Christian heretic surprised to find opposition in a New Thought church.
Rev. Carlton Pearson is no stranger to controversy, and his arrival to Chicago brings a new storm.
Pearson, once regarded as one of the nation’s most influential Pentecostal preachers, was denounced as a heretic for his teaching that everyone goes to heaven: Muslims, Buddhists, gays, even the devil. He lost his followers, his friends and his Oklahoma church. After being shunned as an outcast, Pearson continued preaching his controversial “gospel of inclusion” and built a new following that raised his profile again.
Now, Pearson faces a different battle as he assumes leadership of the 6,000-member Christ Universal Temple, one of the city’s largest congregations.
Several hundred members of the congregation are protesting Pearson’s appointment as senior minister, saying he lacks the theological training to lead a New Thought church like Christ Universal. The movement uses a metaphysical interpretation of the Bible and focuses on healing, meditation and thinking positive thoughts to improve one’s life.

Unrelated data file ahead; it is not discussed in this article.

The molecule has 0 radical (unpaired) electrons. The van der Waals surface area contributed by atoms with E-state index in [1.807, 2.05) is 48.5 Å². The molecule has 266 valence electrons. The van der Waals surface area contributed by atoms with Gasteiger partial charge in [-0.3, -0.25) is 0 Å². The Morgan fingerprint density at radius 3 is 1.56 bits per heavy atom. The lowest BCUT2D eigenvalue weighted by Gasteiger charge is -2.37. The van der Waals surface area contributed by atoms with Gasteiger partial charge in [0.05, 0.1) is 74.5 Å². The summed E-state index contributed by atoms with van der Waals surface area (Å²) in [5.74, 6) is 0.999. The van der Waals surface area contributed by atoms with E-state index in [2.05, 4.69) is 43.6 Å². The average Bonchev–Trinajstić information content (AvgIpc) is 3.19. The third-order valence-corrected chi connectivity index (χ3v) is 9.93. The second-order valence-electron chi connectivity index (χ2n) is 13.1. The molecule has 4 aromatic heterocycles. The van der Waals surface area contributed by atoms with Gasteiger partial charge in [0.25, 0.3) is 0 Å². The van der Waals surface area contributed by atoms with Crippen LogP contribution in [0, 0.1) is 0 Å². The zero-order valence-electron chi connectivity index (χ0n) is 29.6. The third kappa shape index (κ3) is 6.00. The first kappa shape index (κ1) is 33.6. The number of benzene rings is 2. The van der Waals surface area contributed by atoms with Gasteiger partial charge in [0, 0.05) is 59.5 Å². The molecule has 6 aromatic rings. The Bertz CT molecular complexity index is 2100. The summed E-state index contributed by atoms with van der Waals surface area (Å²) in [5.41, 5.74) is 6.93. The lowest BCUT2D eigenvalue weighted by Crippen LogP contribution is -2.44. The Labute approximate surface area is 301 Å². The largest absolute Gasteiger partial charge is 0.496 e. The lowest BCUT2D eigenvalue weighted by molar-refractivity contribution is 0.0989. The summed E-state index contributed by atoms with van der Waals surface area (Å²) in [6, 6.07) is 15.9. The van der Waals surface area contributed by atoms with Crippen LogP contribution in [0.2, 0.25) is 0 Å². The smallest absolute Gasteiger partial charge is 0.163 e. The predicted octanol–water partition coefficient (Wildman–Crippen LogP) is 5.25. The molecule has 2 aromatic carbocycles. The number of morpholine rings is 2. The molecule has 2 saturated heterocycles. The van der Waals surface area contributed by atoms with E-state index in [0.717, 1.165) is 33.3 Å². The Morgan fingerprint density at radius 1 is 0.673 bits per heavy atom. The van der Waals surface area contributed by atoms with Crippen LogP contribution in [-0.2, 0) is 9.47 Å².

Those opposed to Pearson also criticized the selection process as unfair and charged that the church’s board of directors dismissed all other candidates to lure Pearson to Chicago. More than 1,000 church members signed a petition demanding a special meeting to discuss Pearson.
“Pearson is a fourth-generation Pentecostal, and we are a New Thought church,” said Rev. Fred Randall, a church minister for 40 years. “He could be a student in New Thought. Yes. But a leader? No.”
Rev. Roderick Norton said: “It’s like bringing a Catholic priest into a Baptist church. It’s an insult to us.”
Pearson, who was condemned by Pentecostal leaders, said he was surprised to find opposition in a New Thought church.
“New Thought is not an exclusive group that demeans other movements and expressions,” Pearson said. “I didn’t expect to encounter this in New Thought once I moved away from fundamentalism.”
Christ Universal Temple was founded by Rev. Johnnie Colemon, a New Thought pioneer. After being diagnosed with an incurable disease, she enrolled at the Unity School of Christianity and learned that disease stems from negative thinking.
Upon recovery in 1956, Colemon returned to Chicago as an ordained minister and opened Christ Universal. In 1974 she withdrew from the Unity movement and formed her own denomination, the Universal Foundation for Better Living (UFBL). In 2006, after building a $10 million religious empire, Colemon retired.
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